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The Gout Diet

If you've been following this series on gout, you know that there are dietary modifications that can be made to prevent recurrence of gout flare-ups. Yesterday, it was mentioned that coffee, vitamin C supplementation, and cherries and other dark colored fruits seem to help keep uric acid levels in check.
I know it's hard to believe--but there are even more dietary measures that can be used to help control gout.  There is actually a gout diet, and here are some highlights as suggested by the Mayo Clinic:




To follow the diet:

~Restrict intake of meat, poultry and fish. Animal proteins are high in purine. Avoid or severely limit high-purine foods, such as organ meats, herring, anchovies and mackerel. Red meat (beef, pork and lamb), fatty fish and seafood (tuna, shrimp, lobster and scallops) are associated with increased risk of gout. Because all meat, poultry and fish contain purines, limit your intake to 4 to 6 ounces (113 to 170 grams) daily.

~Cut back on fat. Saturated fat lowers the body's ability to eliminate uric acid. Opt for plant-based protein, such as beans and legumes.  These types of proteins, along with low-fat or fat-free dairy products will help you cut down the amount of saturated fat in your diet. High-fat meals also contribute to obesity..and obesity is linked to gout.

~Limit or avoid alcohol. Alcohol interferes with the elimination of uric acid from your body. Drinking beer, in particular, has been linked to gout attacks.During  an attack, avoid all alcohol. However, when you're not having an attack, drinking one or two 5-ounce servings per day of wine is not likely to increase your risk.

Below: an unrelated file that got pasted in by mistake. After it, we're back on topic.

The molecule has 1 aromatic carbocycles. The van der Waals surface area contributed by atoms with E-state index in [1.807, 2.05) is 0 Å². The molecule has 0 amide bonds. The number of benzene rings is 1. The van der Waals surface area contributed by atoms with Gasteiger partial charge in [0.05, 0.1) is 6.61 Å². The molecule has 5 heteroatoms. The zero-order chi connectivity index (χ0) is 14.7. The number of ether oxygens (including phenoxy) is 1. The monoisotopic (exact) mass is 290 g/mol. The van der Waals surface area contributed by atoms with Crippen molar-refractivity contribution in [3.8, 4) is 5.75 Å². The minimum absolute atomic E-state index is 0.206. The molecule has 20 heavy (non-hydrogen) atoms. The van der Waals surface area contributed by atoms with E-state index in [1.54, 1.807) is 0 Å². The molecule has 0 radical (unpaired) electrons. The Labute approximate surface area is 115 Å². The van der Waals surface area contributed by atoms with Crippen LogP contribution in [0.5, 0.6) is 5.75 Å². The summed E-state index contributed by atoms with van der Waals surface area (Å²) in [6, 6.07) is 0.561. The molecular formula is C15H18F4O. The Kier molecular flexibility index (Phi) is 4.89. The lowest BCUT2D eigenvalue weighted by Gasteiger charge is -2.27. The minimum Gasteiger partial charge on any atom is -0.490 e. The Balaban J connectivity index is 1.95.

~Limit or avoid foods sweetened with high-fructose corn syrup. Fructose is the only carbohydrate known to increase uric acid. It is best to avoid beverages sweetened with high-fructose corn syrup, such as soft drinks or juice drinks. Juices that are 100 percent fruit juice do not seem to stimulate uric acid production as much.

~Choose complex carbohydrates. Eat more whole grains and fruits and vegetables while restricting intake of refined carbohydrates, such as white bread, cakes and candy.

~Drink plenty of fluids, particularly water. Fluids can help flush uric acid from your body. Aim for 8 to 16 glasses a day. A glass is 8 ounces (237 milliliter). There's also some evidence that drinking four to six cups of coffee a day lowers gout risk in men.






A sample menu
Here's a look at what you might eat during a typical day on a gout diet:

Breakfast

Whole-grain, unsweetened cereal with skim or low-fat milk, topped with fresh fruit
Whole-wheat toast with trans-free margarine
100 percent fruit juice
Coffee

Lunch

Lean meat, poultry or fish (2 to 3 ounces) sandwich on whole-wheat bread, with lettuce, tomato and low-fat spread
Carrot and celery sticks, side salad or vegetable soup
Fresh fruit, such as apple, orange or pear
Skim or low-fat milk

Dinner

Baked or roasted chicken (2 to 3 ounces)
Steamed vegetables
Baked potato with low-fat sour cream
Green salad with tomatoes and low-fat dressing
Fresh fruit, such as berries or melon
Nonalcoholic beverage, such as water or tea

Snacks can be added to this menu as long as you make healthy choices — such as fruits, vegetables and whole grains, and occasional nuts — and you are at a healthy weight or stay within your calorie limit.




If you are interested in reading more about the Gout Diet, there are a number of books available.
Here is a link books on this topic at Amazon.




Sources: MayoClinic,Amazon,Wikimedia


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